Ecowas gives Mali leaders ultimatum to relinquish power
West African nations have given the leaders of a coup in Mali 72 hours to relinquish power or face sanctions.
The regional body Ecowas said the proposed measures included closing land borders and freezing Mali's assets.
The leaders met in Ivory Coast, after earlier plans for talks with the coup leaders in the Malian capital, Bamako, were abandoned as coup supporters occupied the airport's runway.
Mali's neighbours have already told the junta to step aside.
They have also placed a peacekeeping force on standby.Queues at banks
The president of the commission of the Economic Community of West African States (Ecowas), Kadre Desire Ouedraogo, told reporters that if the deadline was not met, all the 15 countries of the bloc would deny Mali access to their ports, and there would be no transfers to commercial banks in Mali from the regional central bank, based in Senegal.
It is difficult to see how Mali's junta could survive an economic blockade. Mali remains desperately poor and the landlocked country is almost totally dependent on its Ecowas neighbours for trade. The only non-Ecowas borders (Algeria and Mauritania) run across the Sahara Desert.
As former Ivorian President Laurent Gbagbo found a year ago, being part of West Africa's CFA franc zone puts considerable powers in regional hands, and your neighbours can effectively shut down your formal financial sector from outside.
Coup leader Captain Amadou Sanogo is in an even weaker position, with fewer international friends. He looks to have little choice but to negotiate.
His declared aim in leading the coup was to strengthen the country's resolve against the northern insurgency. But this Ecowas ultimatum means he will only weaken the defences if he refuses to step aside.
Mali is one of eight West African countries which use a common currency - the CFA franc.
The BBC's John James in Ivory Coast says it is difficult to see how the regime in poor, landlocked Mali could cope if these sanctions were imposed.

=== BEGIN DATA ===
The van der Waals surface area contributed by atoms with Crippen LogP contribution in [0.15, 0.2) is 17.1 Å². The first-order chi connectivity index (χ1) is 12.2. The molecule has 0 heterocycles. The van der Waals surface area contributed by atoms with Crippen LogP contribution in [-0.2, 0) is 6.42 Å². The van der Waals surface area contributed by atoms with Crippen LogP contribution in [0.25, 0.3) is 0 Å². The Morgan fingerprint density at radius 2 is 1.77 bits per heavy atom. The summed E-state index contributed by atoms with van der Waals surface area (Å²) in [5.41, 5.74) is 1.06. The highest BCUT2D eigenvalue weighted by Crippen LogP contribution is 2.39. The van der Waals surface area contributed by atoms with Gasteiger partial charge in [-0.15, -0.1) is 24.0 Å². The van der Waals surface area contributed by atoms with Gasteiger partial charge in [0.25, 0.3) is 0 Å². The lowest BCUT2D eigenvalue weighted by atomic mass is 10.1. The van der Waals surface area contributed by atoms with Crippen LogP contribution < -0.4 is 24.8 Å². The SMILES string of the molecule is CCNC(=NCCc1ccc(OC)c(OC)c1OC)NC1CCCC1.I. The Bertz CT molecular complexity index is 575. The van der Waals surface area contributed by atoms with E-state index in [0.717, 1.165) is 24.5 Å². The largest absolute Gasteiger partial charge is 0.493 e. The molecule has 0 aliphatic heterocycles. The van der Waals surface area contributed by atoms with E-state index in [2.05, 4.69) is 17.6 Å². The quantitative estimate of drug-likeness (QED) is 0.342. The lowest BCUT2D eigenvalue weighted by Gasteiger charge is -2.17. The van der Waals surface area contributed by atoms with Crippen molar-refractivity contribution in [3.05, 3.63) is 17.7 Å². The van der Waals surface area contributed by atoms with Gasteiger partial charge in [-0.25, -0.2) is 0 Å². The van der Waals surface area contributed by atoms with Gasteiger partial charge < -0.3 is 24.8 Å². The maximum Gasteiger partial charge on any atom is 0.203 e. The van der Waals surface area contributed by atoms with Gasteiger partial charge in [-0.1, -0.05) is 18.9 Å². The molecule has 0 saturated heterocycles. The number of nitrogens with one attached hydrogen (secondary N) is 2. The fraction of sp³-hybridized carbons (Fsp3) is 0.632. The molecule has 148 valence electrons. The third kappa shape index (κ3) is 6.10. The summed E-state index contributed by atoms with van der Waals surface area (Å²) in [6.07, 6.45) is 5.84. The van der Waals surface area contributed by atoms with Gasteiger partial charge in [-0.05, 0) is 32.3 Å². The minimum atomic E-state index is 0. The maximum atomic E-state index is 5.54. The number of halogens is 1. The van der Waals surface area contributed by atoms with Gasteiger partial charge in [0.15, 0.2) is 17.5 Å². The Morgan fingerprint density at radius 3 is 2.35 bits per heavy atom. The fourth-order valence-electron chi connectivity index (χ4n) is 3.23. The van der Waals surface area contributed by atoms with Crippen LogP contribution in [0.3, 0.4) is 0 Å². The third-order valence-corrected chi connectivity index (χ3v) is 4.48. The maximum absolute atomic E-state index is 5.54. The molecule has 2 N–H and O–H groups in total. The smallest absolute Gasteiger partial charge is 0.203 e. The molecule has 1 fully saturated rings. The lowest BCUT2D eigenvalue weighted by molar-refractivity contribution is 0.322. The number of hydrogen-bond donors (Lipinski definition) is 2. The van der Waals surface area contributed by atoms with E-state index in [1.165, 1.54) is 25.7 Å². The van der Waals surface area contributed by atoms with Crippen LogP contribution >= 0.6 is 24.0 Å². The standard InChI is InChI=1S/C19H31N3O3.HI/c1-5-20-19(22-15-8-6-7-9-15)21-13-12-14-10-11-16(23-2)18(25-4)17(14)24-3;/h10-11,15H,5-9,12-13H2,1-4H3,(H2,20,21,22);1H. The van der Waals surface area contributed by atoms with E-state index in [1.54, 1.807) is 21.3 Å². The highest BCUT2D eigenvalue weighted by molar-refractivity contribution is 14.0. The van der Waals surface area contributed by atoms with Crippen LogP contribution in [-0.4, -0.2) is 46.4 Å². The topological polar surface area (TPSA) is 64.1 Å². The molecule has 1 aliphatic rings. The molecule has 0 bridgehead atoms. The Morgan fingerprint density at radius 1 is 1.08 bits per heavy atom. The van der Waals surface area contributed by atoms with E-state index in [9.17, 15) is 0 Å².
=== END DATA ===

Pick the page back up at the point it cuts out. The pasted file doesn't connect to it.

He says the financial isolation of the government of then Ivory Coast President Laurent Gbagbo played a key role in weakening his grip on power last year - and he was in a far stronger position than coup leader Capt Amadou Sanogo.
Journalist Martin Vogl in Bamako told the BBC's Network Africa programme that even before the deadline was announced, there were long queues of people trying to withdraw money from banks in Mali's capital.
He says people are now likely to stock up on essential goods such as food, as well as petrol, which must be imported.
There has been no official reaction to the deadline from Mali's military rulers but Martin Vogl says they are very angry.
He says many Malians are upset that after 20 years of democracy, the army is once more in charge but there was also growing disillusionment with the ousted government and some feel Ecowas is pushing too hard.New rebel attack
The coup leaders have unveiled a new constitution as well as announcing elections in which those who took part in the coup would be barred from standing. However, no date has yet been set.
The coup was led by soldiers unhappy with the way President Amadou Toumani Toure's government had been handling a Tuareg insurgency in the north.
The Tuareg rebels have forced the army out of several northern towns in recent months and on Thursday attacked the town of Kidal.
Under the new constitution, a transitional committee composed of 26 members of the security forces and 15 civilians would take power.
Those who serve on the committee will be given immunity from prosecution.
Some of the document is similar to Mali's current constitution, including guarantees of freedom of speech, thought and movement.
Mr Toure - widely known as ATT - said on Wednesday that he remained in the country, free and in good health.